Uganda – Children’s rights
CHAPTER THREE: SITUATIONAL ANALYSIS
3.3 Labour Rights
The Government has created conducive working environment that allows for businesses to thrive. As such, businesses have become a major source of employment for Ugandans especially the youth and women.
According to UBOS (2018), overall unemployment was at 9.7% while youth unemployment stood at 40.7%. The unemployment situation has left many Ugandans especially the youth with no choice, but to accept any form of work offered to them. This has led to the growing trend of employment opportunities in business activities. However, there have also been reports of cases of human rights abuses associated with businesses operations.
Notwithstanding the progressive legal regime, there are a number of abuses experienced by especially vulnerable groups like women, people with disabilities and youth.
Uganda Human Rights Commission highlighted an emerging human rights concern of trafficking of persons abroad for work. It was noted that most of the victims were women and youth. The commission also highlights that there is no clear reporting and response mechanism for those caught up in violations abroad. It was further noted that despite registration and licensing of companies to regulate this business, many fraudulent companies were not fully complying with the established guidelines thus exposing Ugandans to violations of their rights. During stakeholder consultations the issues raised include; negative impacts of externalization of labour where youth especially girls were taken to work abroad without contracts. Subsequently such victims experience abuse of rights, physical and psychological violence and lack of protection while abroad.
3.8 Women, Vulnerable and Marginalized Groups
Children: Child labour remains a serious issue in Uganda. At least two million children aged 5-17 are engaged in child labour with 1.7 million below 14 years of age, and 507,000 involved in hazardous work (ILO/IPEC & UBOS, 2013). This includes children working in the agriculture sectors, domes c services, extractive industry (including children involved in artisanal and small-scale mining) and those that are victims of commercial sexual exploitation. The proportion of children in hazardous work was more than double in urban areas (61 percent) as compared to the rural (23 percent) (ILO/IPEC & UBOS, 2013). These issues were also raised during stakeholder consultations. Children were reported to be recruited to work on sugar, rice and tea plantations, as well as in the fishing sector. The vices were also reported to be common in mining (mineral and stone quarrying) and the construction sector where children are involved in manual labour. Poverty was cited as a main factor driving children to engage in labour. Stakeholders noted that there were reported cases of sexual assault and increase in child labour in the context of the construction of roads, for example during the construction of the Kabwoya Fort Portal Kamwenge road.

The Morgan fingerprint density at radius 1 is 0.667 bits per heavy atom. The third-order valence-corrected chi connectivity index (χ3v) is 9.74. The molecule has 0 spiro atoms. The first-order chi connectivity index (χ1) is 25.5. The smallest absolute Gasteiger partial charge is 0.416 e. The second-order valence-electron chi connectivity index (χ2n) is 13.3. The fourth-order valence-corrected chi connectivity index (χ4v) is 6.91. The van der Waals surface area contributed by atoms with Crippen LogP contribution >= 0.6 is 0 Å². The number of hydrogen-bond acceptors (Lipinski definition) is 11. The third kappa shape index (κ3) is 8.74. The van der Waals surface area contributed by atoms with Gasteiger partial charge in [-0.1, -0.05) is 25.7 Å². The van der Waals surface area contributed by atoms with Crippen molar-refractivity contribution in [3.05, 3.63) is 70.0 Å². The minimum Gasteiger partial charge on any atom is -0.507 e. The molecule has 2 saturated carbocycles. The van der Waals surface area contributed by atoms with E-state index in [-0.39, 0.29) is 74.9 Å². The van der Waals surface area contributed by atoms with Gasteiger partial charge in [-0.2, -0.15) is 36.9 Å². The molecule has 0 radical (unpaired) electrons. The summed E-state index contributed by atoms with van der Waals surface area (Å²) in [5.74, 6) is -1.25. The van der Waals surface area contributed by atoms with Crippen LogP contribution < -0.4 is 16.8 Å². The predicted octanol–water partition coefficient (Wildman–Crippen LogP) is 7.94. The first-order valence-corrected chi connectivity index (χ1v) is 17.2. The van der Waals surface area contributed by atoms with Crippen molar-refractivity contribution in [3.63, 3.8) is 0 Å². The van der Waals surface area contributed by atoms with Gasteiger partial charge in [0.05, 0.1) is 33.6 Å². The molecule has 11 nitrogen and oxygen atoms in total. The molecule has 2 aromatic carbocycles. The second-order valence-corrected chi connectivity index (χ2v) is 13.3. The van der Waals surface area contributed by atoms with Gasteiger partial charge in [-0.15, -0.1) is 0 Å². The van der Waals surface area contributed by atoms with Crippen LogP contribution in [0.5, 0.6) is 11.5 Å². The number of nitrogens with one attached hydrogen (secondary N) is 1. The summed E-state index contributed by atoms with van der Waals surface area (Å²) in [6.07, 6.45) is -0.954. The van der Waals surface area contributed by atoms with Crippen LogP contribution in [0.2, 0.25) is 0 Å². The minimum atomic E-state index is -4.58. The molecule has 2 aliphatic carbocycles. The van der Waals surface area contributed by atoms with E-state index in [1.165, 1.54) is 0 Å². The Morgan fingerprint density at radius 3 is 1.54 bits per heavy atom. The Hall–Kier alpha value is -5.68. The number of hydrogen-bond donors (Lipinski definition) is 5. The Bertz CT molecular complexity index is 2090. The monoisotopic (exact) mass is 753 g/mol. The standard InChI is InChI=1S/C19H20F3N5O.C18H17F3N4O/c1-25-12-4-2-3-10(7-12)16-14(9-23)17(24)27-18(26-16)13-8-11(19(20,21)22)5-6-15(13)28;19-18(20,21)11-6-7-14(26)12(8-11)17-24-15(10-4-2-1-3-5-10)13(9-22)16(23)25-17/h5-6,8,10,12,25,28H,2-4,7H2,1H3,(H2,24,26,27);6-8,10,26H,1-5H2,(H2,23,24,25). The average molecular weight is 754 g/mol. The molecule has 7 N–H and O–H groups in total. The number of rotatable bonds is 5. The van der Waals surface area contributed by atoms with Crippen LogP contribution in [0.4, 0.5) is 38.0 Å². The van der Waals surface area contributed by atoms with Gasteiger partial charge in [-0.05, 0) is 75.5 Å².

Youth: Concerns were raised during the consultation regarding reports of discrimination experienced by youth in terms of accessing employment opportunities. In many cases, they are offered only the least paying casual jobs and without formal contracts specifying the terms of employment. Youth, in the Eastern and Western regions, stated that there were instances of underpay and outright non-payment, in particular by construction companies. The consultation in Northern Uganda also revealed that there were abuse of the rights of the youth working on the large commercial farms established in the region. They claimed that most of these youth were ferried from far districts of West Nile who then end up stranded thus seeking help from the nearby districts whose resources are too meagre to offer repatriation to these victims.
CHAPTER FOUR: STRATEGIES AND INTERVENTIONS
OBJECTIVE 2: To promote human rights compliance and accountability by business actors
4.2.1. Empower communities especially vulnerable persons to claim their rights
II. Conduct community dialogue meetings with rights holders prioritizing women, youth, older persons, persons with disabilities, ethnic minorities and people in hard to reach areas.
OBJECTIVE 4: To promote social inclusion and rights of the vulnerable and marginalized individuals and groups in business operations.
4.4.1 Empower communities to demand for protection and fulfilment of their rights and access to justice
II. Implement the Children’s Rights and Business Principles (CRBP).